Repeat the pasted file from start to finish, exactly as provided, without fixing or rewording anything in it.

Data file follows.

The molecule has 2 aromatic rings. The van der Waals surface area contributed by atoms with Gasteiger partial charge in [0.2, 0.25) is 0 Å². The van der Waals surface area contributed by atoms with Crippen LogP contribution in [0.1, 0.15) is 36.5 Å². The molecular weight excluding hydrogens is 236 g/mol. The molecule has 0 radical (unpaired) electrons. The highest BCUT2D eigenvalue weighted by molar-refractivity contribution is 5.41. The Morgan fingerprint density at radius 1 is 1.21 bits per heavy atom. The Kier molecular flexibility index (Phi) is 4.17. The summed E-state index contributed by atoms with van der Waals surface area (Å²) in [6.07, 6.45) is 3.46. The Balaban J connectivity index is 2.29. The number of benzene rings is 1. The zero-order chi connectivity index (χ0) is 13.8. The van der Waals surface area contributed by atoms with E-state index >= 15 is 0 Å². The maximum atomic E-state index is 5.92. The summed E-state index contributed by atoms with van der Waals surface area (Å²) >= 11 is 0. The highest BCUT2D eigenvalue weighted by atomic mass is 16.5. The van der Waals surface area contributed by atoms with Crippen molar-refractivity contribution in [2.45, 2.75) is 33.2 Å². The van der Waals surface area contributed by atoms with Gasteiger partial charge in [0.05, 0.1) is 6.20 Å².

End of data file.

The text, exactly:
The molecule has 2 aromatic rings. The van der Waals surface area contributed by atoms with Gasteiger partial charge in [0.2, 0.25) is 0 Å². The van der Waals surface area contributed by atoms with Crippen LogP contribution in [0.1, 0.15) is 36.5 Å². The molecular weight excluding hydrogens is 236 g/mol. The molecule has 0 radical (unpaired) electrons. The highest BCUT2D eigenvalue weighted by molar-refractivity contribution is 5.41. The Morgan fingerprint density at radius 1 is 1.21 bits per heavy atom. The Kier molecular flexibility index (Phi) is 4.17. The summed E-state index contributed by atoms with van der Waals surface area (Å²) in [6.07, 6.45) is 3.46. The Balaban J connectivity index is 2.29. The number of benzene rings is 1. The zero-order chi connectivity index (χ0) is 13.8. The van der Waals surface area contributed by atoms with E-state index >= 15 is 0 Å². The maximum atomic E-state index is 5.92. The summed E-state index contributed by atoms with van der Waals surface area (Å²) >= 11 is 0. The highest BCUT2D eigenvalue weighted by atomic mass is 16.5. The van der Waals surface area contributed by atoms with Crippen molar-refractivity contribution in [2.45, 2.75) is 33.2 Å². The van der Waals surface area contributed by atoms with Gasteiger partial charge in [0.05, 0.1) is 6.20 Å².